This commercial will be studied for some time because it cleverly turns the anti-Bush ads on their heads. The MoveOn ads and the Democratic rhetoric try to portray Bush as an evil and even Hitlerian character. By exhibiting this extreme position to a moderate general audience rather than to true-believers on the Left, the Bush ad makes Kerry supporters appear radical and pushes Kerry’s perceived position further to the Left. Even many who disagree with Bush do not find him evil or malicious. The Bush ad reveals some Kerry supporters to be mean-spirited, angry partisans, characters distinctively offensive to most Americans. That message is obvious.

The incredibly ingenious part of the Bush ad is that the Democratic and Left wing denunciations of Bush have the same cadence and pace as the MoveOn clips of Hitler. The Bush ads reverse the association of Nazis with Bush, making Kerry supporters appear with the same heated oratory, the same wild crowds moved by angry rhetoric, and the same bitter resentment of the Nazis. In a campaign ad jujitsu reverse move, this Bush ad succeeds in using MoveOn ads and the angry rhetoric of the Left against them.

The Bush camp must now be careful. The point has been made. Playing that ad too long could eventually backfire. Republicans do not need to be bringing images of Hitler into people’s living rooms. Now that the stage has been set, all the Bush team needs to do is follow Al Gore around with a film crew.

Getting It Wrong Again

Sunday, June 20th, 2004

“The history of our race, and each individual’s experience, are sown thick with evidence that a truth is not hard to kill and that a lie told well is immortal.” — Mark Twain.

The logical fallacy argumentum ad misercordiam asks us to accept the truth of a proposition out of pity for the sorry state of those making an argument. It is only by evoking such sympathy that mainstream news organizations can hope that we accept conspicuous and persistent inaccuracies in their coverage of the War on Terrorism. Not only have there been minor inconsistencies in coverage, but there have been unrelenting errors that betray a fundamental misunderstanding of President Bush’s case for the War on Terror. It is not just that major new organizations display disagreement with Bush’s position, but they display a depth of misunderstanding so deep that it is doubtfuk that some news organizations can ever emerge. Consider the following fantasies of the Left (oops, of the National Media): The Bush Administration was wrong in arguing that that (1) the threat for Iraq was imminent and (2) that Saddam’s Iraq materially conspired with Al Qaeda to execute the September 11, 2001 attacks on the United States. Well. The Bush Administration did not make those argument and assertions that they did are either incredibly misinformed or are aimed at scorching the Administration in the flames of burning strawmen.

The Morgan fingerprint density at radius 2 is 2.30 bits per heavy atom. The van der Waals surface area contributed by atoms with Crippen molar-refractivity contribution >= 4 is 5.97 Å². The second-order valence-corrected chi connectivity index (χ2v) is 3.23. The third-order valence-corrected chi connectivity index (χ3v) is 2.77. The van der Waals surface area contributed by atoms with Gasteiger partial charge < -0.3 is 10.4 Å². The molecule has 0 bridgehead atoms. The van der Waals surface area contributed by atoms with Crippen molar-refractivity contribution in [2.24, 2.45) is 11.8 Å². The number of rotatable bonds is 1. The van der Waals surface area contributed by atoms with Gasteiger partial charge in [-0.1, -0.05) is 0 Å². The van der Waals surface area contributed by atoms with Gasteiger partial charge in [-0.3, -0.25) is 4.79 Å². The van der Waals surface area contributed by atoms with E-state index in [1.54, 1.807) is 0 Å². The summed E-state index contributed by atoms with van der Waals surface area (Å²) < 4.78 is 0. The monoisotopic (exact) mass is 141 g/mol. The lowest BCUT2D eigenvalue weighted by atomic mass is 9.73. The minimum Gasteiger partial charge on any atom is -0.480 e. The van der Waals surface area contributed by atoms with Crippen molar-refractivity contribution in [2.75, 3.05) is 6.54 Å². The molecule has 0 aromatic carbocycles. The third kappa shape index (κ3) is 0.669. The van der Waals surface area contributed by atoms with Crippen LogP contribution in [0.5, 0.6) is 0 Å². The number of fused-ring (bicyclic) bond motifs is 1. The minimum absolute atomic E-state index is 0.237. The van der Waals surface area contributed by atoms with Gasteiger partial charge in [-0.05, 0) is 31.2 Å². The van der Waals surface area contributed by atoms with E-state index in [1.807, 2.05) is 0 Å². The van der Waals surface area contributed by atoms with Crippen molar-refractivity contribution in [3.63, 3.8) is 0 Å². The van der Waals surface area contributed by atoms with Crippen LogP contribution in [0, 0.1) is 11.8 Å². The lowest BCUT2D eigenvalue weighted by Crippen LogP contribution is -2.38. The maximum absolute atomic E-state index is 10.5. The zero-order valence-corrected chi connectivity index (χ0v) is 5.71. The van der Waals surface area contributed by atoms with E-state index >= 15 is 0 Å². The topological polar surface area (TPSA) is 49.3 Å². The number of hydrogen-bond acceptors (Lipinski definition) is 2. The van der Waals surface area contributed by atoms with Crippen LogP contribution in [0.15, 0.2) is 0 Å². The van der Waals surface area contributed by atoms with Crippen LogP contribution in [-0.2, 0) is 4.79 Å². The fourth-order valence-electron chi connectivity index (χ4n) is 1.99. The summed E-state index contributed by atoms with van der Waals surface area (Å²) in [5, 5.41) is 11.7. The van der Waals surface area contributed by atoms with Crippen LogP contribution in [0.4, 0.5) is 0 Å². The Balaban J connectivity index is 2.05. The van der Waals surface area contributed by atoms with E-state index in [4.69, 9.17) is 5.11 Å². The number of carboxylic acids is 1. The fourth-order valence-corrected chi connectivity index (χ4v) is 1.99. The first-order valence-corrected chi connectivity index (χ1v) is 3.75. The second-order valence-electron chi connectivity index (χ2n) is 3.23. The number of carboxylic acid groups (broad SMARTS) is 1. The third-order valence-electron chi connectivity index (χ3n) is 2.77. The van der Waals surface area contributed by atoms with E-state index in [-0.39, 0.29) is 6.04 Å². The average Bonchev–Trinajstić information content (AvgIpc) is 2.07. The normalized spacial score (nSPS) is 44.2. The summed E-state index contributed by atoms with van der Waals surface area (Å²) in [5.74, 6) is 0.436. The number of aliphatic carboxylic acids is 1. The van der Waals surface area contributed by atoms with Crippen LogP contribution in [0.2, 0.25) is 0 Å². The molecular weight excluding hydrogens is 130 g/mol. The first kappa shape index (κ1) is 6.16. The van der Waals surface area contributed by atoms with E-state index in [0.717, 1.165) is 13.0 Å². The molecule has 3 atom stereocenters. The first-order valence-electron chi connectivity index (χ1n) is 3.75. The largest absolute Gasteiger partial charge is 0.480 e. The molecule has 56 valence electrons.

Consider first the issue of whether the Bush Administration argued that Iraqi threat to the United States was “imminent.”

In September 2002, the White House published the National Security Strategy of the United States. The report explicitly recognized that threats facing the US came largely from stateless (though perhaps state-supported) institutions. During the Cold War, no matter how distasteful, we depended upon nuclear deterrence to prevent attacks. The new threat from stateless terrorist can not be dealt with similarly. In the words of the report: